How to Encouraging s Patient’s Mobility


Many patients recovering from a serious illness or an operation need help at first with walking and moving about. Elderly patients may also need help to a greater or lesser degree, as may the paralysed and handi­capped. It is important to try and judge how much help the individual patient needs, and make it available to him without making him more dependent than necessary.

Helping the patient to walk

Patients recovering from a stroke that has temporarily paralysed one side of the body need special help to walk again. Stand at the patient’s weaker side. Support her with 0ne arm round her waist from behind and me other hand under her armpit from in front. Block her feet with your forward foot and prepare to use your knee to provide support for her weaker knee when she puts weight on it. Repeat to the patient:

How to Encouraging s Patient’s Mobility Encouraging Patient’s Mobility

  • stick forwar
  • weak leg forward
  • strong leg forward

until the rhythm is well established.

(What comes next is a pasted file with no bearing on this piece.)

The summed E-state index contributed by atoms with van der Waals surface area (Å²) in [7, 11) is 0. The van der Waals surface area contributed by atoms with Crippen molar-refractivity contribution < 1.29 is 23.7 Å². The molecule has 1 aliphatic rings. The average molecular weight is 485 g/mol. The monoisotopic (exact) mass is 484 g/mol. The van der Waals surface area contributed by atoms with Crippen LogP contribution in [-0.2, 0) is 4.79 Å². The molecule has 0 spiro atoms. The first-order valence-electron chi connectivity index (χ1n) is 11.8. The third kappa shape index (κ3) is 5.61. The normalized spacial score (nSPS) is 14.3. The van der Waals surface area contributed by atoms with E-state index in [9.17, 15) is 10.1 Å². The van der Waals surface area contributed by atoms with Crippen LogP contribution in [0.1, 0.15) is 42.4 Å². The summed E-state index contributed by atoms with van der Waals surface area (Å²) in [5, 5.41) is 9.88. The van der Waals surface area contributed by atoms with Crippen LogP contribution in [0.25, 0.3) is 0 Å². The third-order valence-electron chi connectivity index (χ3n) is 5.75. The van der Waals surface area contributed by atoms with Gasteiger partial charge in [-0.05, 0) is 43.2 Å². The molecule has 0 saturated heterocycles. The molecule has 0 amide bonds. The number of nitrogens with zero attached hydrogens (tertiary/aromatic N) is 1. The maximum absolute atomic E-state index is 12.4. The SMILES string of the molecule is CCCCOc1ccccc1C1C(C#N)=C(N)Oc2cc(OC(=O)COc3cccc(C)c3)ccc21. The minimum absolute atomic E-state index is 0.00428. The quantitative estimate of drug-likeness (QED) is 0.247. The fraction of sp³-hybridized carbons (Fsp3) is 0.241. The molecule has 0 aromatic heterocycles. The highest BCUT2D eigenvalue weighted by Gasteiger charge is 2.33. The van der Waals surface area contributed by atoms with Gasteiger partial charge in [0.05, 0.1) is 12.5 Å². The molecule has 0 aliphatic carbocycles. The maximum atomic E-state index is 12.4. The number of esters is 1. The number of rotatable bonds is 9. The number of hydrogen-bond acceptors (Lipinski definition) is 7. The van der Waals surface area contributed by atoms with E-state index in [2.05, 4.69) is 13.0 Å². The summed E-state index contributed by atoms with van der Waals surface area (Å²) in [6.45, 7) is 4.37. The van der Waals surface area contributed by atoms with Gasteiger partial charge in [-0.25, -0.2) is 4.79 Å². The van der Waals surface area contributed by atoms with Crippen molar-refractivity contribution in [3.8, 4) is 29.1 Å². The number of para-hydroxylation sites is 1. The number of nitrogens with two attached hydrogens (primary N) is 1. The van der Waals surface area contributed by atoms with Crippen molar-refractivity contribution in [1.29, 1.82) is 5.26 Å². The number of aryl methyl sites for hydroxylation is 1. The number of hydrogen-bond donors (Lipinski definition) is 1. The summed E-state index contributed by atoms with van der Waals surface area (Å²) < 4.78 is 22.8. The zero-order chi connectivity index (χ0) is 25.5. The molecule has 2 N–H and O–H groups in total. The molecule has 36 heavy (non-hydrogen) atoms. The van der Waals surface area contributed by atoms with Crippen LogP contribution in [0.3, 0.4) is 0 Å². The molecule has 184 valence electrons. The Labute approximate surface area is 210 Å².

Helping the patient up stairs

Make sure the patient is not wearing any­thing loose that could trip him up. His shoes should provide support and have non-slip soles. You may need to take the patient’s arm on the side opposite the handrail; or if he is extremely unsteady or the staircase exception­ally narrow, support him from behind by putting a hand under each armpit.

Helping the patient into the car

The patient who needs to visit the doctor or hospital for treatment may need help with getting in and out of the car. Open the car door wide and wind down the window. Holding the door open and protecting her head from the top of the door frame, get the patient to grasp the car door and turn round to sit down backwards. Lift her feet in if necessary. Reverse the procedure to help the patient out.

AIDS TO WALKING

If you are not actually helping the patient as he walks with an aid, keep an eye on him. Try to see that he finishes his walk in front of the chair he wants to sit in with the back of his legs touching it. Remove the walking aid, let him turn slightly towards his stronger side and encourage him to put his stronger hand on the chair arm or his hand on the seat before sitting down.

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Filed Under: Health & Personal Care

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About the Author: Andrew Reinert is a health care professional who loves to share different tips on health and personal care. He is a regular contributor to MegaHowTo and lives in Canada.

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